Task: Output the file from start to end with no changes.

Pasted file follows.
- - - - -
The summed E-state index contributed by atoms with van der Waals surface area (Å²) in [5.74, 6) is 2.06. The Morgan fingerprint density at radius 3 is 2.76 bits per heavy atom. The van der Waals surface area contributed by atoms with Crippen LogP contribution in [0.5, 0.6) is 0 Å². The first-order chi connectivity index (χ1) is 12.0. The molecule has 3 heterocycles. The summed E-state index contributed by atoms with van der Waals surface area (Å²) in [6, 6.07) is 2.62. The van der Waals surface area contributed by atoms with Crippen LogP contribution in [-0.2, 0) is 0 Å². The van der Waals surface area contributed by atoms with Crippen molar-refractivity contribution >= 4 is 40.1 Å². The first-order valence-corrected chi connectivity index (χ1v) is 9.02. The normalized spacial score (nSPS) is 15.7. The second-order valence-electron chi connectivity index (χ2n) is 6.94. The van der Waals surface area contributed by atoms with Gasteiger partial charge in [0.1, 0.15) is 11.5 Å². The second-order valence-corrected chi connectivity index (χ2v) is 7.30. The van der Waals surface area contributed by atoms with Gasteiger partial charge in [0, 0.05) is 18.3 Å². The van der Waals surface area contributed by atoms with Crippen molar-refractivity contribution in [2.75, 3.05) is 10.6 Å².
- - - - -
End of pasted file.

The summed E-state index contributed by atoms with van der Waals surface area (Å²) in [5.74, 6) is 2.06. The Morgan fingerprint density at radius 3 is 2.76 bits per heavy atom. The van der Waals surface area contributed by atoms with Crippen LogP contribution in [0.5, 0.6) is 0 Å². The first-order chi connectivity index (χ1) is 12.0. The molecule has 3 heterocycles. The summed E-state index contributed by atoms with van der Waals surface area (Å²) in [6, 6.07) is 2.62. The van der Waals surface area contributed by atoms with Crippen LogP contribution in [-0.2, 0) is 0 Å². The van der Waals surface area contributed by atoms with Crippen molar-refractivity contribution >= 4 is 40.1 Å². The first-order valence-corrected chi connectivity index (χ1v) is 9.02. The normalized spacial score (nSPS) is 15.7. The second-order valence-electron chi connectivity index (χ2n) is 6.94. The van der Waals surface area contributed by atoms with Gasteiger partial charge in [0.1, 0.15) is 11.5 Å². The second-order valence-corrected chi connectivity index (χ2v) is 7.30. The van der Waals surface area contributed by atoms with Gasteiger partial charge in [0, 0.05) is 18.3 Å². The van der Waals surface area contributed by atoms with Crippen molar-refractivity contribution in [2.75, 3.05) is 10.6 Å².